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Born in Oaxaca, Mexico, Edurne Esponda has traveled the world as both an artist and fashion designer. Edurne was introduced to the world of art at an early age by her mother, an art dealer who represents established Latin American artists such as Rodolfo Morales, Francisco Toledo, Rufino Tomayo and Sergio Hernadez. After studying at the Instituto Arte y Técnica del Vestir in Barcelona, Spain, from 1989 through 1992, Edurne designed and marketed her own line of lingerie, selling to boutiques and high-end department stores. During this period, she worked with well-known designers Joaquim Verdu and Toni Miro. In 1996, Edurne joined the fashion team of Oscar de la Renta, where she coordinated collections for eight years. In 2003, Edurne left the world of fashion to paint full time, her passion since the age of six.
Edurne's love for non-traditional media and experimentation with canvas size and medium has led her to develop post-modern works of art, which blur the lines between visual arts and disciplines such as clothing design and gastronomy. As a painter, she looks to illustrate the fashion world in her paintings, often referencing clothing sizes and barcodes. Edurne's elongated canvases, hung in multiples, visually wink to product barcodes, communicating to her viewers how she personally codifies the world around her. As a result, the canvases symbolize her own unique code, and yet give agency to her collectors to rearrange the canvases in order to create their own. Edurne uses a vivid color palette which evokes the atmosphere of her childhood home in Oaxaca. Esponda lives and works in Mexico City.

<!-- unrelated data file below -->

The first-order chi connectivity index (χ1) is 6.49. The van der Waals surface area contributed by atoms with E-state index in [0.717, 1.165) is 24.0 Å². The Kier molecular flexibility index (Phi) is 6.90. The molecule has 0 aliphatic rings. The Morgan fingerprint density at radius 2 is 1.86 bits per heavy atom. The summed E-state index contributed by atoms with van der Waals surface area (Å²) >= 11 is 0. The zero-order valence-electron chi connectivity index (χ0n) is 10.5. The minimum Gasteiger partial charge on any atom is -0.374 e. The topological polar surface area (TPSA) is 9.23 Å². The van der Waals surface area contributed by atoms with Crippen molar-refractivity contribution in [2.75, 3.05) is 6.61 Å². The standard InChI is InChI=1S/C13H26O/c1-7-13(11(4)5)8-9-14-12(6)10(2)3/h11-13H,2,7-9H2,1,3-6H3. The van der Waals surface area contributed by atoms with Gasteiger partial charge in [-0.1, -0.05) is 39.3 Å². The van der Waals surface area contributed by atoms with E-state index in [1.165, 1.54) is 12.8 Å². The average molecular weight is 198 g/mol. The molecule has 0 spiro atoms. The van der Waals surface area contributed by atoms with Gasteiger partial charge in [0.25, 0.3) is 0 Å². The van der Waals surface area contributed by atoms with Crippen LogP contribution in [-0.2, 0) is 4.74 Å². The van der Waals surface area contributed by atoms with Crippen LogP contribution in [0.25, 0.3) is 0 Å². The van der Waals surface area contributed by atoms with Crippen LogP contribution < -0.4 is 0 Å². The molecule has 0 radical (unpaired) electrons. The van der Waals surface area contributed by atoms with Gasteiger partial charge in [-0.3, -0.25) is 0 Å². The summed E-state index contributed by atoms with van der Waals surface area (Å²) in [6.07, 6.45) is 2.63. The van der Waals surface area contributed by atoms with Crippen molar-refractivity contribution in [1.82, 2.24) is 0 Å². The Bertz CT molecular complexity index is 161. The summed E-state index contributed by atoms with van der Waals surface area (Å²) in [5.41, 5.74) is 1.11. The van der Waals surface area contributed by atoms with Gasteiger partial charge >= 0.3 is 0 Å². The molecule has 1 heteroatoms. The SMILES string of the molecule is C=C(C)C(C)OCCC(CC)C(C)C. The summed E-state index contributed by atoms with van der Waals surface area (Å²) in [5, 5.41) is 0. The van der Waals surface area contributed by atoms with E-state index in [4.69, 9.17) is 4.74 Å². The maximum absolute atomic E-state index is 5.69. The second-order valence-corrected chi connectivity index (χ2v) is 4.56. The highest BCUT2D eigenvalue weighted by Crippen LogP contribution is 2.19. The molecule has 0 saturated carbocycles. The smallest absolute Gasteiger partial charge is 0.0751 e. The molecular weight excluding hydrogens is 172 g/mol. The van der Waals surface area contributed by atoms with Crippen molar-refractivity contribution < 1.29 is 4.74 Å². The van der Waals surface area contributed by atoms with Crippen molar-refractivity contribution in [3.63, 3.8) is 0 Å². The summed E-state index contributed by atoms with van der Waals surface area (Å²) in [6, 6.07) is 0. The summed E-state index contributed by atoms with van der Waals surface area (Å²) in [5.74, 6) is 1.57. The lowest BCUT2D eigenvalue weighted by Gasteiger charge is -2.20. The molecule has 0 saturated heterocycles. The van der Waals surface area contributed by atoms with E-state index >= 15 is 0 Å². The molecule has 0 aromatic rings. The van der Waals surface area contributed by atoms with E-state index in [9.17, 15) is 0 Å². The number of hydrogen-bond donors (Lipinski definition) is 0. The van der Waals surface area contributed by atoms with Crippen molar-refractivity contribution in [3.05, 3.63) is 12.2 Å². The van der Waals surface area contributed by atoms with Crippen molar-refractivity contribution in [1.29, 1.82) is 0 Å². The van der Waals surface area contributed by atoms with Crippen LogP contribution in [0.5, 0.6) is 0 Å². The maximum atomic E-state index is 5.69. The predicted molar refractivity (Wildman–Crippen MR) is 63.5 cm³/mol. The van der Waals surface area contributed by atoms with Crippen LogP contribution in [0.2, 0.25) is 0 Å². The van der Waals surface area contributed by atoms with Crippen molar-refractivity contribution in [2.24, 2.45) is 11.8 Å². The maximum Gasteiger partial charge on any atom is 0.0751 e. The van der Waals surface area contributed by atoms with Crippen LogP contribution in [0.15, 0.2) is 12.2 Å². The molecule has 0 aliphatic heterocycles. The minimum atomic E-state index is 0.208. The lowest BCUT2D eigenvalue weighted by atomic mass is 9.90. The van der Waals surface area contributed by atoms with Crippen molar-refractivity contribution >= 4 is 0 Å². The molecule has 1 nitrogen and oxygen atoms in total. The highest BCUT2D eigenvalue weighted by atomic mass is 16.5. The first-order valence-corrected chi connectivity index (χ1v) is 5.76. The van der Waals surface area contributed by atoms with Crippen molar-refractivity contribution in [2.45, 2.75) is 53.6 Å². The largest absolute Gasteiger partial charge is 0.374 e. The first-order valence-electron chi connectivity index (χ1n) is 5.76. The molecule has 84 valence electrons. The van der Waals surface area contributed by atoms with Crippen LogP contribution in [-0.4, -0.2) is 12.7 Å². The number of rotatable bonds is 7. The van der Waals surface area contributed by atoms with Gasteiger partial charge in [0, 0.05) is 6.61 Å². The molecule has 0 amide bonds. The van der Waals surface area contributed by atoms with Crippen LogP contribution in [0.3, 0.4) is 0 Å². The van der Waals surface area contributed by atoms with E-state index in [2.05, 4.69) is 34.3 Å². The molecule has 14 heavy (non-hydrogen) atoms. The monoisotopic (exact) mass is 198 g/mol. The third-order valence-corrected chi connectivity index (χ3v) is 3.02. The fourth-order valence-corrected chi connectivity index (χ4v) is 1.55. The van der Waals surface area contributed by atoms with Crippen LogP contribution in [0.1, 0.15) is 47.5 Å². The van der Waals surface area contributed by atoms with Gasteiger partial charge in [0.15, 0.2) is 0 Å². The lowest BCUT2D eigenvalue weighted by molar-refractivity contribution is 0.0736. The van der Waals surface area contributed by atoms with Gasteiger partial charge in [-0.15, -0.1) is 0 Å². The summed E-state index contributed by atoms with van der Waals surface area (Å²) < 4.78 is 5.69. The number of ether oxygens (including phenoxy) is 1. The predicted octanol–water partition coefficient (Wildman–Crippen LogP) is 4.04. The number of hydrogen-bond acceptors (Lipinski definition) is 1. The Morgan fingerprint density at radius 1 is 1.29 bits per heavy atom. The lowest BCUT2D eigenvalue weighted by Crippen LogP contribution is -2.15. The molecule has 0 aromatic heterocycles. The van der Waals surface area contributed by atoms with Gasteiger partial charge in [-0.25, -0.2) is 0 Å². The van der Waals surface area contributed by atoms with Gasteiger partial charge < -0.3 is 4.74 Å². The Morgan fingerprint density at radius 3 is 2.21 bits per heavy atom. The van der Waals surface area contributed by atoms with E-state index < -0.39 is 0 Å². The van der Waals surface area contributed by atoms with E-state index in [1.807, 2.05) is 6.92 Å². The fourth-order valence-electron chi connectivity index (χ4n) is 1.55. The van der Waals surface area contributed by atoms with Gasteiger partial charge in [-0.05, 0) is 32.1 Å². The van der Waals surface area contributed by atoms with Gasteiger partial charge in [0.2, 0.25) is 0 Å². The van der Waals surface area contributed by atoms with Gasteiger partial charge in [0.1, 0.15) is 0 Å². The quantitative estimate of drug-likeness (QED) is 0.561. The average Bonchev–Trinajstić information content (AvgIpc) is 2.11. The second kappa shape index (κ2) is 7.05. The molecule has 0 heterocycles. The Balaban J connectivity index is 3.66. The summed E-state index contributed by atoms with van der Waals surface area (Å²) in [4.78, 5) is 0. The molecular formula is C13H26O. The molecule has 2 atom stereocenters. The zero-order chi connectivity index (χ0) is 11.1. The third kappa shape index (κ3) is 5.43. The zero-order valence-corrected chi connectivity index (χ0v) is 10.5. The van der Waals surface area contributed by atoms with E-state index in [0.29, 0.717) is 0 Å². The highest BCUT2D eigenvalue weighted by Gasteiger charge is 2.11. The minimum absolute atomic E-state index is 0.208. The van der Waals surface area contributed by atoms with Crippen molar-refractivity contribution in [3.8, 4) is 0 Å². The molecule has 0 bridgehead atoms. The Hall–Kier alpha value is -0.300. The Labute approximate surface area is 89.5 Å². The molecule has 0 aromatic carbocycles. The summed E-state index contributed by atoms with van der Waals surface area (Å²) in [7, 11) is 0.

Edurne describes her paintings as “abstract images without violence, in a harmonious world.” In a recent exhibition interview, Edurne spoke of the relation of textile design to her paintings, “I was a textile and fashion designer, thus I closely followed the contemporary trends in fashion and fabrics, in Mexico as well as in the world. There are references to the different seasons in textile design, but there are also references to the earth and the sea, to the colors in landscapes. In many instances, there is a search for oppositions in order to contrast.”